I am trying to shadowmap a large terrain, I position my light that it is always at the position of the player and looking at the player, the problem is that the shadows now move with the player, I tried to set the position to 0 1000 500 and look at the player always and its a good improvement however the player moves out of the light there are now no shadows :(

How am I supposed to make the light so it covers the entire terrain and everything has shadows all the time without the shadow moving effect?

I am really stuck right now, do I need to somehow calculate scene bounds? would that help at all?


It'd be helpful if we knew what API or engine you're using.

If your shadows are from the Sun, you should be using a directional light, not a point or spot light. This means using an orthographic projection matrix when rendering to your shadowmap, as explained here: http://www.opengl-tutorial.org/intermediate-tutorials/tutorial-16-shadow-mapping/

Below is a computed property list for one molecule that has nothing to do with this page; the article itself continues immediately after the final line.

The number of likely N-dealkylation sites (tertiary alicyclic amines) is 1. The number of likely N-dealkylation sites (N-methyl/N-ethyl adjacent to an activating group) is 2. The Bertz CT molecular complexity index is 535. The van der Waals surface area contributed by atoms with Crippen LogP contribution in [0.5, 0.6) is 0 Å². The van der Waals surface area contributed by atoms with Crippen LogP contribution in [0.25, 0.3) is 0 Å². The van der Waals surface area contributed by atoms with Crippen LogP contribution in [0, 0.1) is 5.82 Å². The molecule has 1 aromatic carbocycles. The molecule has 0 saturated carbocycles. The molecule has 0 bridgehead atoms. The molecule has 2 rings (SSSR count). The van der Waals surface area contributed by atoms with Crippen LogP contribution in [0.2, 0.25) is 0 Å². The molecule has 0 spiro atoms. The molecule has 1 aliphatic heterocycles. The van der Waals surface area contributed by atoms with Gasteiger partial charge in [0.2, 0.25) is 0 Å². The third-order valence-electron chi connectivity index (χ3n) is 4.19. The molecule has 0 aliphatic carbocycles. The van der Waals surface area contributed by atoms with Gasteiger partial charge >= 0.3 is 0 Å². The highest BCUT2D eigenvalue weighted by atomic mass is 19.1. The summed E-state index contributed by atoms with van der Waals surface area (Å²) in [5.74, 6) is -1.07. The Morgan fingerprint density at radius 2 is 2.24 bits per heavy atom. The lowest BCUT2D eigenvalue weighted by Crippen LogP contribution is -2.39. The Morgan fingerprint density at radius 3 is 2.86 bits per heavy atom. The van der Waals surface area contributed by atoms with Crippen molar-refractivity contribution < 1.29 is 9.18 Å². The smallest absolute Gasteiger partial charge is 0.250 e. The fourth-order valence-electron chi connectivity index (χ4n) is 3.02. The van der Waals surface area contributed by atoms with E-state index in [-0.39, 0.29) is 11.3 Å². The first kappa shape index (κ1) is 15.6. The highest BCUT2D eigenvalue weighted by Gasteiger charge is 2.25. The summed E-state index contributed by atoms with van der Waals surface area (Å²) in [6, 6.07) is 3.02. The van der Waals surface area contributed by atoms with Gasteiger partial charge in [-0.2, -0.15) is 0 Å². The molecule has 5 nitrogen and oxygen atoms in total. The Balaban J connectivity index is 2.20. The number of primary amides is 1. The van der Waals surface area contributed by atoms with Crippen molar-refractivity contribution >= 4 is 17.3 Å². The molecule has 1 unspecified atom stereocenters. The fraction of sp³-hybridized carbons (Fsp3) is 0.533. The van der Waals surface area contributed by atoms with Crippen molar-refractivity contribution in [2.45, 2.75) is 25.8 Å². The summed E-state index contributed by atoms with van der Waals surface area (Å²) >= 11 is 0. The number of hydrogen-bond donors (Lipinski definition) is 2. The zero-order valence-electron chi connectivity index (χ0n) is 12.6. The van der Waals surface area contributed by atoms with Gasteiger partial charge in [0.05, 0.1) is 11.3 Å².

If your terrain is very large, you may want to confine your shadowmap to a small region centered on the player. This is done through via the view and projection matrices used to render to the shadowmap. If you take this approach, you will encounter a "swimming" artifact discussed here: http://www.gamedev.net/topic/462238-swimming-shadow-edges-can-they-be-eliminated/

  • \$\begingroup\$ I am using OpenGL + C++ with my own engine, Why should I use an orthographic viewport? is there any difference? I don't think I am getting swimming using that method, I am getting the effect where the shadows move with the camera causing the shadow to appear elevated. \$\endgroup\$ – user1040769 Apr 27 '13 at 19:10
  • \$\begingroup\$ Why should I use an orthographic viewport? Because it's assumed that a directional light ( i.e the sun ) has all of its light rays in one parallel direction. \$\endgroup\$ – Sidar Nov 20 '17 at 15:23

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